"For something like half the xp award just... MAKE UP what it's for rather than saying it's just for the gold. The pacing of advancement is as important a thing as much as what you're actually doing. So start with the same numbers as 1E had for killing things, and then just add some more to make up for the removal of xp-for-gold. Call it a "fun" reward, or "story" or "improvement" or whatever. Oh, but don't make it TOO much. Still gotta keep the PC's actually adventuring for that xp."

2E made changes, even improvements to xp awards, but they weren't revolutionary, just evolutionary. Just don't get me started on the disaster that was 2E's optional individual award system to show that they were not entirely on top of their game in designing xp systems. :)
 

I believe the question is really "what is XP and why do characters get it?" If you take rules as written, you get experience points for earning treasure, and defeating (not necessarily killing) monsters. You don't strictly get experience for overcoming traps or solving puzzles (though those are suggested as optional sources). I think the commonality between the main sources of experience gain is that these are actions that further the cause of civilization. You get XP for bringing wealth into the local economy, removing chaotic monsters from the area, or convincing those monsters to leave the area or get jobs and contribute to the society. Most of your XP from adventuring comes from that wealth accumulation, and the little bit you do get from monsters seems to have less to do with the challenge those monsters pose to the party than it does with the impact those monsters have on the locals.

I think you could easily alter the why/how of XP gain with literally any system you want, but the game would and should very much become "about" whatever it is you end up rewarding, and you may need to deprioritize some player character abilities and mechanics in favor of new ones that actually simulate the new pursuits you're rewarding.
 



Quickleaf

Legend
I'm coming off a "milestone-only" XP philosophy to playtest an OSR adventure, which has XP awards as a staple of the system (even down to classes needing more or less XP to go up in level based on their perceived power level).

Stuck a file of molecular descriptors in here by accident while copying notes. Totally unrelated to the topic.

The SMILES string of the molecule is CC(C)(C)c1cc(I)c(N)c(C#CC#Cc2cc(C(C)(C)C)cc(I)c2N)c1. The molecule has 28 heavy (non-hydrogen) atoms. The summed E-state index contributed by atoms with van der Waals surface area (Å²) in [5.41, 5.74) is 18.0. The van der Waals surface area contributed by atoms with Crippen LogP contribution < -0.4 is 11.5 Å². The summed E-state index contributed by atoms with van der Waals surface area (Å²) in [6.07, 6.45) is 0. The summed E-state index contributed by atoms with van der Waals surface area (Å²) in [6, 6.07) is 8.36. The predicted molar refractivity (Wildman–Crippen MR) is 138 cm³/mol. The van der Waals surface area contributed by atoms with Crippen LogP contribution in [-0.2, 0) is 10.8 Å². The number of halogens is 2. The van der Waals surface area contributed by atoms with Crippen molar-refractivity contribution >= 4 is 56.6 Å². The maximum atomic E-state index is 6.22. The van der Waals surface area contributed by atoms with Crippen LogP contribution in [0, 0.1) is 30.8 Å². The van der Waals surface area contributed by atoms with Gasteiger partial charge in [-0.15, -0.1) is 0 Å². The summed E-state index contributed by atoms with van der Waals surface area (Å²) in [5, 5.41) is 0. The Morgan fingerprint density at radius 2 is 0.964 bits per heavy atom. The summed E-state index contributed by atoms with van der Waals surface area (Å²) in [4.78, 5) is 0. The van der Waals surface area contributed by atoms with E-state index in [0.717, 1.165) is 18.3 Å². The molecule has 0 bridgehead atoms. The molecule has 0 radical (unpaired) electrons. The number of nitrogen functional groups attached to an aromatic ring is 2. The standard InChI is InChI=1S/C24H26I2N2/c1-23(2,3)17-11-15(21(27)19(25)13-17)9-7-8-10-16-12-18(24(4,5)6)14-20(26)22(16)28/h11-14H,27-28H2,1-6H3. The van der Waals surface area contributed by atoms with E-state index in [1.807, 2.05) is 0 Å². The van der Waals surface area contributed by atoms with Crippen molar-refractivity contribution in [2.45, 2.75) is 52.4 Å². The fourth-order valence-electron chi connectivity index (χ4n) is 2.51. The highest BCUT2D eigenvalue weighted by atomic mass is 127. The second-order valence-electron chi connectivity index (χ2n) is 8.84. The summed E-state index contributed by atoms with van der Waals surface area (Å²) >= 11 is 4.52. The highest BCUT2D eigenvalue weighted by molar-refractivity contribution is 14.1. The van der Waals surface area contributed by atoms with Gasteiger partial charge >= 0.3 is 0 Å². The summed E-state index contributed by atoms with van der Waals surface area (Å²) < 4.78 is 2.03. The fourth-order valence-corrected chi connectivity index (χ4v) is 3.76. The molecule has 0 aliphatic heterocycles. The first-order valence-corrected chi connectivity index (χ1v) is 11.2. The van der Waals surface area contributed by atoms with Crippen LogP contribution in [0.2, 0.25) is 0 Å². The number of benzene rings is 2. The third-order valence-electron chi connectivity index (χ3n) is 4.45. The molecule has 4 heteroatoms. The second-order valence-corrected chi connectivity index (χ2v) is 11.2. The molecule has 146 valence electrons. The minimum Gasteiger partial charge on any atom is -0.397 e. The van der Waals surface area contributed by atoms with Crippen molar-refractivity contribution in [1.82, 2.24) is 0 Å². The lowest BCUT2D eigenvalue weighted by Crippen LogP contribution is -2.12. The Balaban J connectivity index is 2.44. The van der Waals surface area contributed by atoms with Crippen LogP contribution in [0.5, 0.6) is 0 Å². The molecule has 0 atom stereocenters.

I ran a typical 2 hour session last night, and we wrapped up before the first combat of the evening. The night was spent with roleplaying, exploration, mystery investigation, etc., just not collecting gold and killing monsters.

So how would you give XP for this session? I'd hate to give them nothing for their characters, especially when even the quickest advancing character at the table will need 10+ sessions to get to level 2 based on our current rate.
The only OSR-ish adventure I recall in recent memory that included specific notes on role-playing / exploration XP awards was 3e's Gary Gygax's Necropolis. Compared to the combat rewards, I think the RP/exploration awards ended up being around 30% of the XP required to reach the next level.

I think understanding that ratio is the main thing. Figuring out which ratio works for your play group and the needs of the specific adventure.

For instance, the first chapter (presumably for 10th level PCs, who need 10,000 XP each to reach 11th) says...

STORY AWARDS
Per the DMG, you may award the following XP for certain story accomplishments. While peril lurks at every turn, there is more to this adventure than combat, and the PCs should be rewarded for their actions and interactions in Aartuat!